Frederick Douglass was born in 1818 and died on February 20, 1895.
My connection to Douglass is through my research for my book ST. AUGUSTINE & THE CIVIL WAR (Civil War Series). It turns out Douglass, who had personally met with Abraham Lincoln on several occasions, gave a speech in St. Augustine in August 1889.
Douglass was visiting nearby Jacksonville to give a speech at the Sub-Tropical Exhibition. Douglass was convinced to take a train ride and speak in the nearby city. He was given an afternoon reception at the Genovar Opera House located on St. George Street. He later spoke to a racially mixed audience of approximately 700. His speech was an abbreviated version of his Jacksonville lecture.
Unfortunately the Genovar Opera House and other nearby buildings burned to
the ground in April 1914.
In June 2009 the City of St. Augustine erected a small marker on St. George St. commemorating the speech and Douglass’s trip to the city. The marker is easy to pass by. It is located near Treasury Street on the left hand side as you are walking toward the Plaza. GPS N29.53.638 W081.18.772
I have a special interest in this book due to Hardin being buried in St. Augustine.
From the publisher: This is the first biography devoted to the life of a remarkable young man who, in the words of Civil War historian Ezra Warner, “embarked upon a combat career which has few parallels in the annals of the army for gallantry, wounds sustained, and the obscurity into which he had lapsed a generation before his death.”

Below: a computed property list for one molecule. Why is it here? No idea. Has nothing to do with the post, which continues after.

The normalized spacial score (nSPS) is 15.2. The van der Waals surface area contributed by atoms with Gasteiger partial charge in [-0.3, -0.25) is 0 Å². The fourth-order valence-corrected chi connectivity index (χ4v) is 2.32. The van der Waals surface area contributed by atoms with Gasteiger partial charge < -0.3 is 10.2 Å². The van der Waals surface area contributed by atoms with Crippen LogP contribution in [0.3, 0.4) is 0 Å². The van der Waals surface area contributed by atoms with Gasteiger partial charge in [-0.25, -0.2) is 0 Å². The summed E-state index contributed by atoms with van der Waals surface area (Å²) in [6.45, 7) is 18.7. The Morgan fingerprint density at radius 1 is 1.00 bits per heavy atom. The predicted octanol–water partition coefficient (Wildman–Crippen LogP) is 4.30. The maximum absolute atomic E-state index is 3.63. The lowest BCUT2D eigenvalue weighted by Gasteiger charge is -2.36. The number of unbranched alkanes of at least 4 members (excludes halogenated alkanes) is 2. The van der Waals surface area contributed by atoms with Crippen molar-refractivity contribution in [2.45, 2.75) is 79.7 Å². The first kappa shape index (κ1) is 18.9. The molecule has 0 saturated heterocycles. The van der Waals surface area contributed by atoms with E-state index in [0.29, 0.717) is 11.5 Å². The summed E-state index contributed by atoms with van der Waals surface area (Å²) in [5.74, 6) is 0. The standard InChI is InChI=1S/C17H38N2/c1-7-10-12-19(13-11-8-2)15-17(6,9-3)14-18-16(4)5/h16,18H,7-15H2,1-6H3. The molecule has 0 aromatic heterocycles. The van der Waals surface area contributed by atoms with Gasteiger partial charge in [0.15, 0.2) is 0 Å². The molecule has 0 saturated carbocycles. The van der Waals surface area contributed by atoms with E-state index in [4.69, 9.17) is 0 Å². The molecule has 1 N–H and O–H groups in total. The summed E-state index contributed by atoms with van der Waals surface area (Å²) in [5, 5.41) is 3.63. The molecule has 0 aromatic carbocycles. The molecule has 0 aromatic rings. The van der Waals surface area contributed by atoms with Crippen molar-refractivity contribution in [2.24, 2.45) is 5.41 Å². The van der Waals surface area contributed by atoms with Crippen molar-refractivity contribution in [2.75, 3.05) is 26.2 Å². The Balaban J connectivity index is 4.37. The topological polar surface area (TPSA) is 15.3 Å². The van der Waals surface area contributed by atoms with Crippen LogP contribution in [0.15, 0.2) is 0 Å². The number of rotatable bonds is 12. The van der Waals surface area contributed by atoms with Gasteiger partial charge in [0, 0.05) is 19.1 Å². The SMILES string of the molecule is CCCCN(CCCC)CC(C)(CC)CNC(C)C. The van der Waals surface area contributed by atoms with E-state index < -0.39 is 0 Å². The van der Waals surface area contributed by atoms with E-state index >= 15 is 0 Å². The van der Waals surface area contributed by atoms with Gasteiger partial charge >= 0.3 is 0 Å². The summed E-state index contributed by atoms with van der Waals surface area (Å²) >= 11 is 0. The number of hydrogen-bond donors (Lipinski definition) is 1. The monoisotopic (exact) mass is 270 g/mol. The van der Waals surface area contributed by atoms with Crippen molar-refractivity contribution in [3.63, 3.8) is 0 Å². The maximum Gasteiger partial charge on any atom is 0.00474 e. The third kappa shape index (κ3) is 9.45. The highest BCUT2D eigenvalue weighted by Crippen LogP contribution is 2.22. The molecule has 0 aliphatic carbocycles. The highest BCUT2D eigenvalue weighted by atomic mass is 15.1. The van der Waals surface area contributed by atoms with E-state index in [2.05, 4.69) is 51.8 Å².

Originally published in 1989, this beautifully written autobiography of the Rev. Dr. Ralph David Abernathy—Martin Luther King Jr.’s partner and eventual successor—not only tells his own story but also expounds on the leaders he knew intimately, including King, Jesse Jackson, Andrew Young, and Lyndon Johnson, among others. Revealing the planning that went into major protests and the negotiations that brought them to a close, Abernathy chronicles a movement, recalling the bitter defeats they faced, the misery and deaths they suffered. Amidst these struggles, though, he celebrates the victories that integrated communities, gave economic and political power to the disenfranchised, and brought hope to people who had not dreamed of it. Throughout, Abernathy’s close relationship with King is central to the story—and to the civil rights movement. In 1956, when Rosa Parks was arrested for refusing to give up her seat on a Montgomery bus, it was Abernathy who enlisted King to join the protest. Together, they led the landmark bus boycott for 381 days, during which Abernathy’s house was bombed and his church dynamited. From there, the two helped found the Southern Christian Leadership Conference (SCLC), and they were jailed together more than 40 times. Their protests and marches took them all over the South—Selma, Albany, Birmingham—and to Washington and Chicago as well. An unsung hero of his era, Abernathy’s inspiring memoir ultimately shows how their victories, and even their setbacks, led to social and legislative changes across the entire country.